Busting a move at museum for dance-off

A giant tortoise dancing in Animal Attic, disco moves in the Planetarium and ballet among the archives all make an appearance in Otago Museum's latest entry to the Great Museum Dance-Off.

About 20 staff showcased their quirkier side in the video, which has been released on YouTube along with entries from around New Zealand and overseas.

Voting in the contest, organised by the "When You Work At A Museum'' blog, began at 12am today and closes at midnight tonight.

Museum head of design Craig Scott said the video did not take long to put together and was shot over the course of about three days, before and after work.

"I guess it's kind of making museums seem like a really fun place to work.'' 

Veils, butterfly wings and animal suits were popular among staff who were shy about showing their faces.

Staff were free to do whatever moves they liked, he said. 

"It's jumping around and having fun to the music.''

Otago chose a pop song this year, `Strangers' by Norwegian singer Sigrid.

Mr Scott said the museum entered the first two annual dance-offs in 2013 and 2014, but had to skip the following two.

Museum staff wanted to enter this one as it was the last one.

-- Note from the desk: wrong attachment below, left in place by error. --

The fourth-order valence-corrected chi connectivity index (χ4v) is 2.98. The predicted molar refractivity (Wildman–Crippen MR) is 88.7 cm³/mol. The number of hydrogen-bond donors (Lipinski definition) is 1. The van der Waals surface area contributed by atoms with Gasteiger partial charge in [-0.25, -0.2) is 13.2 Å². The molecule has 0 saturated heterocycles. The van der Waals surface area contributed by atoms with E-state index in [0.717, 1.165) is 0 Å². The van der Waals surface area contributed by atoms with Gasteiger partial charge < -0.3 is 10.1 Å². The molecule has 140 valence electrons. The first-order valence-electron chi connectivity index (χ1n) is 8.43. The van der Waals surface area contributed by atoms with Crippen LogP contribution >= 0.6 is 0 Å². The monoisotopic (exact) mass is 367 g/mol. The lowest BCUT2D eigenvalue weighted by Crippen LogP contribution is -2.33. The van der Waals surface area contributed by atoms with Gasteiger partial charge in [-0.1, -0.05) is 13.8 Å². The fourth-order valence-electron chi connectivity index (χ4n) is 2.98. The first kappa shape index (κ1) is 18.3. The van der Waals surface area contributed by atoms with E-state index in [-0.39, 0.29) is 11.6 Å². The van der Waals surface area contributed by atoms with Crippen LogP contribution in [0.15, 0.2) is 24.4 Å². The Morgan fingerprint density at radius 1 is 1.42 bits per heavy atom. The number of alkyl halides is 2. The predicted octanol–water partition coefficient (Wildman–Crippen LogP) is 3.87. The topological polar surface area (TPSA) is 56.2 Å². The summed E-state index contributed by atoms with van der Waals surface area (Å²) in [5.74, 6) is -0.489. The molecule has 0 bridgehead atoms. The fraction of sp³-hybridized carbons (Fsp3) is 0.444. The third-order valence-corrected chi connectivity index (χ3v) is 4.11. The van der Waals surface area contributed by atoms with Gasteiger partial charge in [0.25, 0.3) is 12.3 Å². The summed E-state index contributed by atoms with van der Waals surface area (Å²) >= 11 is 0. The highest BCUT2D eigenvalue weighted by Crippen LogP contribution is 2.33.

Initially they would be pitted against four other New Zealand museums, the South Canterbury Museum, the Air Force Museum of New Zealand, the New Zealand Rugby Museum and the National Army Museum Te Mata Toa, with the winner taking on other countries.

Otago had never been in the final and been narrowly beaten in other competitions by museums with a larger base of people, Mr Scott said.

"You can vote as many times as you want.

"Whoever had the most votes on social media got through.'' 

Traditionally the bulk of entries are from the US and Canada, but there are entries from around Australia, Mexico, and Eastern and Western Europe.

Mr Scott said the final would be on May 14. 

* Visit http://whenyouworkatamuseum.com between 12am Tuesday and 12am Wednesday to vote, or vote on Tumblr, Twitter, or Facebook using #MDO5.

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